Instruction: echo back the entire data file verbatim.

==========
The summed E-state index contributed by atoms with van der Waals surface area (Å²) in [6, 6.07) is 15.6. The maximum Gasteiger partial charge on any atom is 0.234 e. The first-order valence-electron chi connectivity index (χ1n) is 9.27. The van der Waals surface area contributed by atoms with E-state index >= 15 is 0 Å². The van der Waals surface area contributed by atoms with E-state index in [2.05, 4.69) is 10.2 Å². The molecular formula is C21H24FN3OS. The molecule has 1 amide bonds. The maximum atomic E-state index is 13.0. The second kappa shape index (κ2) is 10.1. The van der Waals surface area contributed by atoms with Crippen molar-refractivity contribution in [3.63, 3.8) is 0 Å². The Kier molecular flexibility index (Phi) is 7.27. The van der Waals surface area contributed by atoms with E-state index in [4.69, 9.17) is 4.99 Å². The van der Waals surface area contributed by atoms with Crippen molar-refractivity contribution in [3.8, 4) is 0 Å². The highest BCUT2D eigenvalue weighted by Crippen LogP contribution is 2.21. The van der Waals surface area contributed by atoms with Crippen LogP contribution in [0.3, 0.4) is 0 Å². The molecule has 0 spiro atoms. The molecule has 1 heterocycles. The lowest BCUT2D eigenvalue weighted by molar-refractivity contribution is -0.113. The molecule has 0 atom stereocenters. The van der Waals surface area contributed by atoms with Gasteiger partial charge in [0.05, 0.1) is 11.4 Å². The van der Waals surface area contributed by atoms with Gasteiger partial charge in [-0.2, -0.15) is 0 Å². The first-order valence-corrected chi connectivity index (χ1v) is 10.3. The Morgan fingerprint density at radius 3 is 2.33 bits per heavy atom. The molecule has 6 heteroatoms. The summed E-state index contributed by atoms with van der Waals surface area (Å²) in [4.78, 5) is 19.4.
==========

The summed E-state index contributed by atoms with van der Waals surface area (Å²) in [6, 6.07) is 15.6. The maximum Gasteiger partial charge on any atom is 0.234 e. The first-order valence-electron chi connectivity index (χ1n) is 9.27. The van der Waals surface area contributed by atoms with E-state index >= 15 is 0 Å². The van der Waals surface area contributed by atoms with E-state index in [2.05, 4.69) is 10.2 Å². The molecular formula is C21H24FN3OS. The molecule has 1 amide bonds. The maximum atomic E-state index is 13.0. The second kappa shape index (κ2) is 10.1. The van der Waals surface area contributed by atoms with Crippen molar-refractivity contribution in [3.63, 3.8) is 0 Å². The Kier molecular flexibility index (Phi) is 7.27. The van der Waals surface area contributed by atoms with E-state index in [4.69, 9.17) is 4.99 Å². The van der Waals surface area contributed by atoms with Crippen molar-refractivity contribution in [3.8, 4) is 0 Å². The highest BCUT2D eigenvalue weighted by Crippen LogP contribution is 2.21. The van der Waals surface area contributed by atoms with Crippen LogP contribution in [0.3, 0.4) is 0 Å². The molecule has 0 spiro atoms. The molecule has 1 heterocycles. The lowest BCUT2D eigenvalue weighted by molar-refractivity contribution is -0.113. The molecule has 0 atom stereocenters. The van der Waals surface area contributed by atoms with Gasteiger partial charge in [0.05, 0.1) is 11.4 Å². The van der Waals surface area contributed by atoms with Gasteiger partial charge in [-0.2, -0.15) is 0 Å². The first-order valence-corrected chi connectivity index (χ1v) is 10.3. The Morgan fingerprint density at radius 3 is 2.33 bits per heavy atom. The molecule has 6 heteroatoms. The summed E-state index contributed by atoms with van der Waals surface area (Å²) in [4.78, 5) is 19.4.